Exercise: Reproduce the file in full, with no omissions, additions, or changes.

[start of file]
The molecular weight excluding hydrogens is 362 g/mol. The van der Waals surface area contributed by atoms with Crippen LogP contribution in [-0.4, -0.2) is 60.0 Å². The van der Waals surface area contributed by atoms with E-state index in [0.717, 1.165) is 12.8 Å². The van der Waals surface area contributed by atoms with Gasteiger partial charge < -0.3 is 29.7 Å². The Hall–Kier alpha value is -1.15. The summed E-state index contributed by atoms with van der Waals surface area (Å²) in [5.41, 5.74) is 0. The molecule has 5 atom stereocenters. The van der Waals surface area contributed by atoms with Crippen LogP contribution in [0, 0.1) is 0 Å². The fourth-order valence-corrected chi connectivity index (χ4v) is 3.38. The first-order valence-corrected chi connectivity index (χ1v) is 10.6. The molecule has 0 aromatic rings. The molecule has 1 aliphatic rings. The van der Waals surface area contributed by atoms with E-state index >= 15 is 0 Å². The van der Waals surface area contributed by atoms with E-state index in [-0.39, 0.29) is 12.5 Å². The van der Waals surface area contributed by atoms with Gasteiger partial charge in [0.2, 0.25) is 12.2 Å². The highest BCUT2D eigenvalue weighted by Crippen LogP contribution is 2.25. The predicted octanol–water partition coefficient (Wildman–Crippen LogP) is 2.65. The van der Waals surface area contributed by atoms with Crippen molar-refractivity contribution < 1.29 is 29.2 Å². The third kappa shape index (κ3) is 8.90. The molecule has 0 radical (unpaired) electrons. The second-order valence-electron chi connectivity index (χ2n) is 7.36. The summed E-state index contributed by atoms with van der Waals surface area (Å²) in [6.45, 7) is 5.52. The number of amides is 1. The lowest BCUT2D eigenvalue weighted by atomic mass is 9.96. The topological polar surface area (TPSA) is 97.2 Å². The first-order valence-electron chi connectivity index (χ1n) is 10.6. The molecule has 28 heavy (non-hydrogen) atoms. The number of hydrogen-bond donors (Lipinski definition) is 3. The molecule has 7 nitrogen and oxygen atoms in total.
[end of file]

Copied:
The molecular weight excluding hydrogens is 362 g/mol. The van der Waals surface area contributed by atoms with Crippen LogP contribution in [-0.4, -0.2) is 60.0 Å². The van der Waals surface area contributed by atoms with E-state index in [0.717, 1.165) is 12.8 Å². The van der Waals surface area contributed by atoms with Gasteiger partial charge < -0.3 is 29.7 Å². The Hall–Kier alpha value is -1.15. The summed E-state index contributed by atoms with van der Waals surface area (Å²) in [5.41, 5.74) is 0. The molecule has 5 atom stereocenters. The van der Waals surface area contributed by atoms with Crippen LogP contribution in [0, 0.1) is 0 Å². The fourth-order valence-corrected chi connectivity index (χ4v) is 3.38. The first-order valence-corrected chi connectivity index (χ1v) is 10.6. The molecule has 0 aromatic rings. The molecule has 1 aliphatic rings. The van der Waals surface area contributed by atoms with E-state index >= 15 is 0 Å². The van der Waals surface area contributed by atoms with E-state index in [-0.39, 0.29) is 12.5 Å². The van der Waals surface area contributed by atoms with Gasteiger partial charge in [0.2, 0.25) is 12.2 Å². The highest BCUT2D eigenvalue weighted by Crippen LogP contribution is 2.25. The predicted octanol–water partition coefficient (Wildman–Crippen LogP) is 2.65. The van der Waals surface area contributed by atoms with Crippen molar-refractivity contribution < 1.29 is 29.2 Å². The third kappa shape index (κ3) is 8.90. The molecule has 0 radical (unpaired) electrons. The second-order valence-electron chi connectivity index (χ2n) is 7.36. The summed E-state index contributed by atoms with van der Waals surface area (Å²) in [6.45, 7) is 5.52. The number of amides is 1. The lowest BCUT2D eigenvalue weighted by atomic mass is 9.96. The topological polar surface area (TPSA) is 97.2 Å². The first-order valence-electron chi connectivity index (χ1n) is 10.6. The molecule has 28 heavy (non-hydrogen) atoms. The number of hydrogen-bond donors (Lipinski definition) is 3. The molecule has 7 nitrogen and oxygen atoms in total.